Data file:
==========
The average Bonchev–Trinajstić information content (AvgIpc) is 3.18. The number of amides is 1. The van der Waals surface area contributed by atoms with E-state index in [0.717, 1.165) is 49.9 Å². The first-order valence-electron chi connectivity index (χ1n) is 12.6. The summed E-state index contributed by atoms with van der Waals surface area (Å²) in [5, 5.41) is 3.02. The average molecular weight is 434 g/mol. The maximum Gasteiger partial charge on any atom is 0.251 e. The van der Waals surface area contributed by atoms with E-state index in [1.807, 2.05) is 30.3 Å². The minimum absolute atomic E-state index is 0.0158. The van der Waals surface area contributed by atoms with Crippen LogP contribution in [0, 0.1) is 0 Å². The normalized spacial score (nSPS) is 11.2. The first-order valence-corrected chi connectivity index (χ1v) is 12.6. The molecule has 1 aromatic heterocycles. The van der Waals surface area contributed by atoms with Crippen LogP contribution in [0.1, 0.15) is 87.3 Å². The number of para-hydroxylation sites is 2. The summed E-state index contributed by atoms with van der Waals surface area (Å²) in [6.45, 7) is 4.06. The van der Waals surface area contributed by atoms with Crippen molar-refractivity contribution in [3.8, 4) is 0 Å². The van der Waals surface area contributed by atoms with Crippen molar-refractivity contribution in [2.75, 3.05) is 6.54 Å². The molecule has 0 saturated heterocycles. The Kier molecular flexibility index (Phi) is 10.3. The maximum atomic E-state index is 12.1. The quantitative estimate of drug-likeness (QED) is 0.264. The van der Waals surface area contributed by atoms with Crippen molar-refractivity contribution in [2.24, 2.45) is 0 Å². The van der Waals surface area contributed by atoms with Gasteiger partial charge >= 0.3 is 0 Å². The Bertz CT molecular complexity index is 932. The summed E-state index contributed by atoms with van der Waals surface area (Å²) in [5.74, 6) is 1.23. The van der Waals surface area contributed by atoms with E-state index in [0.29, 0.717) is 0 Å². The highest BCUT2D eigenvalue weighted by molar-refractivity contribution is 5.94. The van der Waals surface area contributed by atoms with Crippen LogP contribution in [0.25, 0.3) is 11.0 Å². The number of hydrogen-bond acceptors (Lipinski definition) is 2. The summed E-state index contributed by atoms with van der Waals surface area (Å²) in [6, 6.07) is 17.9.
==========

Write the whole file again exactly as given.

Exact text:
The average Bonchev–Trinajstić information content (AvgIpc) is 3.18. The number of amides is 1. The van der Waals surface area contributed by atoms with E-state index in [0.717, 1.165) is 49.9 Å². The first-order valence-electron chi connectivity index (χ1n) is 12.6. The summed E-state index contributed by atoms with van der Waals surface area (Å²) in [5, 5.41) is 3.02. The average molecular weight is 434 g/mol. The maximum Gasteiger partial charge on any atom is 0.251 e. The van der Waals surface area contributed by atoms with E-state index in [1.807, 2.05) is 30.3 Å². The minimum absolute atomic E-state index is 0.0158. The van der Waals surface area contributed by atoms with Crippen LogP contribution in [0, 0.1) is 0 Å². The normalized spacial score (nSPS) is 11.2. The first-order valence-corrected chi connectivity index (χ1v) is 12.6. The molecule has 1 aromatic heterocycles. The van der Waals surface area contributed by atoms with Crippen LogP contribution in [0.1, 0.15) is 87.3 Å². The number of para-hydroxylation sites is 2. The summed E-state index contributed by atoms with van der Waals surface area (Å²) in [6.45, 7) is 4.06. The van der Waals surface area contributed by atoms with Crippen molar-refractivity contribution in [3.8, 4) is 0 Å². The van der Waals surface area contributed by atoms with Crippen molar-refractivity contribution in [2.75, 3.05) is 6.54 Å². The molecule has 0 saturated heterocycles. The Kier molecular flexibility index (Phi) is 10.3. The maximum atomic E-state index is 12.1. The quantitative estimate of drug-likeness (QED) is 0.264. The van der Waals surface area contributed by atoms with Crippen molar-refractivity contribution in [2.24, 2.45) is 0 Å². The van der Waals surface area contributed by atoms with Gasteiger partial charge >= 0.3 is 0 Å². The Bertz CT molecular complexity index is 932. The summed E-state index contributed by atoms with van der Waals surface area (Å²) in [5.74, 6) is 1.23. The van der Waals surface area contributed by atoms with E-state index in [0.29, 0.717) is 0 Å². The highest BCUT2D eigenvalue weighted by molar-refractivity contribution is 5.94. The van der Waals surface area contributed by atoms with Crippen LogP contribution in [0.25, 0.3) is 11.0 Å². The number of hydrogen-bond acceptors (Lipinski definition) is 2. The summed E-state index contributed by atoms with van der Waals surface area (Å²) in [6, 6.07) is 17.9.